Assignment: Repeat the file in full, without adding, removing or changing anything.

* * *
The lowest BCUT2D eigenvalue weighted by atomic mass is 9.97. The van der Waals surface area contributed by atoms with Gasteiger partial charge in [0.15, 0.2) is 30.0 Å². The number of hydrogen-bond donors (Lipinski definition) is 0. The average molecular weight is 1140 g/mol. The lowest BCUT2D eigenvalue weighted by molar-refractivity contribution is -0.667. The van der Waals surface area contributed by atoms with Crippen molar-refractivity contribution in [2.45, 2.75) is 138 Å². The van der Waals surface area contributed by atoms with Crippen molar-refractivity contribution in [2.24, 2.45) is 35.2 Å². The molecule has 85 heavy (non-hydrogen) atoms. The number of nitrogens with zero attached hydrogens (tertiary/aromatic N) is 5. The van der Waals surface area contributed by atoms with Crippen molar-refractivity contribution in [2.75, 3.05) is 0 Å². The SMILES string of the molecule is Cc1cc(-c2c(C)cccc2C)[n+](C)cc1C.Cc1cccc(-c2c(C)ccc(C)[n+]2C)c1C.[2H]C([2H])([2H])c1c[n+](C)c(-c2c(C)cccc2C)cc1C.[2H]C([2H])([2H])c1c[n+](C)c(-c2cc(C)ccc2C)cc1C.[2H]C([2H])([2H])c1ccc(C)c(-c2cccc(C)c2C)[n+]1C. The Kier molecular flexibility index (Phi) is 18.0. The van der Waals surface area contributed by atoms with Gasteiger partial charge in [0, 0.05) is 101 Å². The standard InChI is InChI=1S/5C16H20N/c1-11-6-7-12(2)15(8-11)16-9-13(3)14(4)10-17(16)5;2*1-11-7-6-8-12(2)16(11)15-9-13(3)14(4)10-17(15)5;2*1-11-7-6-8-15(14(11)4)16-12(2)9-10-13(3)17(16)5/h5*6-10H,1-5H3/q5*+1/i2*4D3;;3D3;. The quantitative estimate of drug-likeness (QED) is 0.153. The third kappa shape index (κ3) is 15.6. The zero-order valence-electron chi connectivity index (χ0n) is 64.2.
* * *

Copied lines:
The lowest BCUT2D eigenvalue weighted by atomic mass is 9.97. The van der Waals surface area contributed by atoms with Gasteiger partial charge in [0.15, 0.2) is 30.0 Å². The number of hydrogen-bond donors (Lipinski definition) is 0. The average molecular weight is 1140 g/mol. The lowest BCUT2D eigenvalue weighted by molar-refractivity contribution is -0.667. The van der Waals surface area contributed by atoms with Crippen molar-refractivity contribution in [2.45, 2.75) is 138 Å². The van der Waals surface area contributed by atoms with Crippen molar-refractivity contribution in [2.24, 2.45) is 35.2 Å². The molecule has 85 heavy (non-hydrogen) atoms. The number of nitrogens with zero attached hydrogens (tertiary/aromatic N) is 5. The van der Waals surface area contributed by atoms with Crippen molar-refractivity contribution in [2.75, 3.05) is 0 Å². The SMILES string of the molecule is Cc1cc(-c2c(C)cccc2C)[n+](C)cc1C.Cc1cccc(-c2c(C)ccc(C)[n+]2C)c1C.[2H]C([2H])([2H])c1c[n+](C)c(-c2c(C)cccc2C)cc1C.[2H]C([2H])([2H])c1c[n+](C)c(-c2cc(C)ccc2C)cc1C.[2H]C([2H])([2H])c1ccc(C)c(-c2cccc(C)c2C)[n+]1C. The Kier molecular flexibility index (Phi) is 18.0. The van der Waals surface area contributed by atoms with Gasteiger partial charge in [0, 0.05) is 101 Å². The standard InChI is InChI=1S/5C16H20N/c1-11-6-7-12(2)15(8-11)16-9-13(3)14(4)10-17(16)5;2*1-11-7-6-8-12(2)16(11)15-9-13(3)14(4)10-17(15)5;2*1-11-7-6-8-15(14(11)4)16-12(2)9-10-13(3)17(16)5/h5*6-10H,1-5H3/q5*+1/i2*4D3;;3D3;. The quantitative estimate of drug-likeness (QED) is 0.153. The third kappa shape index (κ3) is 15.6. The zero-order valence-electron chi connectivity index (χ0n) is 64.2.